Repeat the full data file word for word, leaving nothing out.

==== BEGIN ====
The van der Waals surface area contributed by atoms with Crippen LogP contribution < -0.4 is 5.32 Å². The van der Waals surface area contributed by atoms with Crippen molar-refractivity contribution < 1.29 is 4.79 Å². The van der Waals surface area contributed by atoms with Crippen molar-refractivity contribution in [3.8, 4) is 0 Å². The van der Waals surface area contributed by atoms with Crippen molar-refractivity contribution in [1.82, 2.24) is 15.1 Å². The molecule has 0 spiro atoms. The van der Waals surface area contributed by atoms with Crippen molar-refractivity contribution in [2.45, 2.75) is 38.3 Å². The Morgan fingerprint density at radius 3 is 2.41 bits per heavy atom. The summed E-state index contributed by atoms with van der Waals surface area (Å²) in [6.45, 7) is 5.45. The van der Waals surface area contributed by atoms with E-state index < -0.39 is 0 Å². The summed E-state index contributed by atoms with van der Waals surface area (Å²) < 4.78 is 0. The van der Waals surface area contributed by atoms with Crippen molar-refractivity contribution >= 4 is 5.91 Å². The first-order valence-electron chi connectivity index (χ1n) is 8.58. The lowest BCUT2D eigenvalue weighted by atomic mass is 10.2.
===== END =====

The van der Waals surface area contributed by atoms with Crippen LogP contribution < -0.4 is 5.32 Å². The van der Waals surface area contributed by atoms with Crippen molar-refractivity contribution < 1.29 is 4.79 Å². The van der Waals surface area contributed by atoms with Crippen molar-refractivity contribution in [3.8, 4) is 0 Å². The van der Waals surface area contributed by atoms with Crippen molar-refractivity contribution in [1.82, 2.24) is 15.1 Å². The molecule has 0 spiro atoms. The van der Waals surface area contributed by atoms with Crippen molar-refractivity contribution in [2.45, 2.75) is 38.3 Å². The Morgan fingerprint density at radius 3 is 2.41 bits per heavy atom. The summed E-state index contributed by atoms with van der Waals surface area (Å²) in [6.45, 7) is 5.45. The van der Waals surface area contributed by atoms with E-state index < -0.39 is 0 Å². The summed E-state index contributed by atoms with van der Waals surface area (Å²) < 4.78 is 0. The van der Waals surface area contributed by atoms with Crippen molar-refractivity contribution >= 4 is 5.91 Å². The first-order valence-electron chi connectivity index (χ1n) is 8.58. The lowest BCUT2D eigenvalue weighted by atomic mass is 10.2.